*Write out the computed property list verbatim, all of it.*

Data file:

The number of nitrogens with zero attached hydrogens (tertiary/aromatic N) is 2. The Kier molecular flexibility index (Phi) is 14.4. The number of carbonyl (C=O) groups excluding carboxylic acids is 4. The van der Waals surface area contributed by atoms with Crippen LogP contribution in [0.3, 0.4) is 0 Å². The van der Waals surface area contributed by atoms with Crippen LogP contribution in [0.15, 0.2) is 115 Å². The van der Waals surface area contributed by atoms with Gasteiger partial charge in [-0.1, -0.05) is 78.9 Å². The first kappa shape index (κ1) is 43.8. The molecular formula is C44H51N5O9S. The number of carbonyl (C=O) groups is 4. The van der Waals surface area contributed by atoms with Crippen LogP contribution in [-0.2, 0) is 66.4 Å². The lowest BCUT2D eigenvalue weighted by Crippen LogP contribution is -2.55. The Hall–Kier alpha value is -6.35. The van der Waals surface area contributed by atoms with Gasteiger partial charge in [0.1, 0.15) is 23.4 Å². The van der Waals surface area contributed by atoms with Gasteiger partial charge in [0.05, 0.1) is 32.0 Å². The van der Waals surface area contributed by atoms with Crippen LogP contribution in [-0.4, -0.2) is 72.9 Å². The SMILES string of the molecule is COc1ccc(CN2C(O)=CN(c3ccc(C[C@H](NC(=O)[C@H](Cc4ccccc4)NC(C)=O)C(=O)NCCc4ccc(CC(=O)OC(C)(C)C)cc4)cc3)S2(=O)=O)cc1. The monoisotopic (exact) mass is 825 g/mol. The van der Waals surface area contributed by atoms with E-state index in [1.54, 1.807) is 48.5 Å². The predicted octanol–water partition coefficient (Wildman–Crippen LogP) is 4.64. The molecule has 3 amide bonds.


The number of nitrogens with zero attached hydrogens (tertiary/aromatic N) is 2. The Kier molecular flexibility index (Phi) is 14.4. The number of carbonyl (C=O) groups excluding carboxylic acids is 4. The van der Waals surface area contributed by atoms with Crippen LogP contribution in [0.3, 0.4) is 0 Å². The van der Waals surface area contributed by atoms with Crippen LogP contribution in [0.15, 0.2) is 115 Å². The van der Waals surface area contributed by atoms with Gasteiger partial charge in [-0.1, -0.05) is 78.9 Å². The first kappa shape index (κ1) is 43.8. The molecular formula is C44H51N5O9S. The number of carbonyl (C=O) groups is 4. The van der Waals surface area contributed by atoms with Crippen LogP contribution in [-0.2, 0) is 66.4 Å². The lowest BCUT2D eigenvalue weighted by Crippen LogP contribution is -2.55. The Hall–Kier alpha value is -6.35. The van der Waals surface area contributed by atoms with Gasteiger partial charge in [0.1, 0.15) is 23.4 Å². The van der Waals surface area contributed by atoms with Gasteiger partial charge in [0.05, 0.1) is 32.0 Å². The van der Waals surface area contributed by atoms with Crippen LogP contribution in [-0.4, -0.2) is 72.9 Å². The SMILES string of the molecule is COc1ccc(CN2C(O)=CN(c3ccc(C[C@H](NC(=O)[C@H](Cc4ccccc4)NC(C)=O)C(=O)NCCc4ccc(CC(=O)OC(C)(C)C)cc4)cc3)S2(=O)=O)cc1. The monoisotopic (exact) mass is 825 g/mol. The van der Waals surface area contributed by atoms with E-state index in [1.54, 1.807) is 48.5 Å². The predicted octanol–water partition coefficient (Wildman–Crippen LogP) is 4.64. The molecule has 3 amide bonds.